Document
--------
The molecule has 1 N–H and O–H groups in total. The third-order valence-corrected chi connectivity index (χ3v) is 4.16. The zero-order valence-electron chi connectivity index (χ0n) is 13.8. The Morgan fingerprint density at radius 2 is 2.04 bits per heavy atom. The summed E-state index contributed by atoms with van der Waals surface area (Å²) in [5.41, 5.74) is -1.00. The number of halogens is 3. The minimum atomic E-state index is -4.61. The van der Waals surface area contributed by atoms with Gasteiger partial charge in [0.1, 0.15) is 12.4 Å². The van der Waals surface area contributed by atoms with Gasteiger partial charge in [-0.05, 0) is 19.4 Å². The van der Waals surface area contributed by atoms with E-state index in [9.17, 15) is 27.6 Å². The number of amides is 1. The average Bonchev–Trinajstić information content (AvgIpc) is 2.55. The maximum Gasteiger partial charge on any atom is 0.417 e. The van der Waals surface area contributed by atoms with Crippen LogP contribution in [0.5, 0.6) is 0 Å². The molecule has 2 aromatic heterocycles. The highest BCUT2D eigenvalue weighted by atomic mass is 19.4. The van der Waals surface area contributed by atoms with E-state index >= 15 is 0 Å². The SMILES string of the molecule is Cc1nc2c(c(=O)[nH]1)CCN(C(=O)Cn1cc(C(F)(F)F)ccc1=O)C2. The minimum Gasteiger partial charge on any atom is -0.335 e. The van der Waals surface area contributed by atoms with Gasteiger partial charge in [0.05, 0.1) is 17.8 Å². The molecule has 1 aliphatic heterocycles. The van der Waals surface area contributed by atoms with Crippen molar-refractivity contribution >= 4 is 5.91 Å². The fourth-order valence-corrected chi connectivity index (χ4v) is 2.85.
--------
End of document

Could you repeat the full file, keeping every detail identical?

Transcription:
The molecule has 1 N–H and O–H groups in total. The third-order valence-corrected chi connectivity index (χ3v) is 4.16. The zero-order valence-electron chi connectivity index (χ0n) is 13.8. The Morgan fingerprint density at radius 2 is 2.04 bits per heavy atom. The summed E-state index contributed by atoms with van der Waals surface area (Å²) in [5.41, 5.74) is -1.00. The number of halogens is 3. The minimum atomic E-state index is -4.61. The van der Waals surface area contributed by atoms with Gasteiger partial charge in [0.1, 0.15) is 12.4 Å². The van der Waals surface area contributed by atoms with Gasteiger partial charge in [-0.05, 0) is 19.4 Å². The van der Waals surface area contributed by atoms with E-state index in [9.17, 15) is 27.6 Å². The number of amides is 1. The average Bonchev–Trinajstić information content (AvgIpc) is 2.55. The maximum Gasteiger partial charge on any atom is 0.417 e. The van der Waals surface area contributed by atoms with Crippen LogP contribution in [0.5, 0.6) is 0 Å². The molecule has 2 aromatic heterocycles. The highest BCUT2D eigenvalue weighted by atomic mass is 19.4. The van der Waals surface area contributed by atoms with E-state index >= 15 is 0 Å². The SMILES string of the molecule is Cc1nc2c(c(=O)[nH]1)CCN(C(=O)Cn1cc(C(F)(F)F)ccc1=O)C2. The minimum Gasteiger partial charge on any atom is -0.335 e. The van der Waals surface area contributed by atoms with Gasteiger partial charge in [0.05, 0.1) is 17.8 Å². The molecule has 1 aliphatic heterocycles. The van der Waals surface area contributed by atoms with Crippen molar-refractivity contribution >= 4 is 5.91 Å². The fourth-order valence-corrected chi connectivity index (χ4v) is 2.85.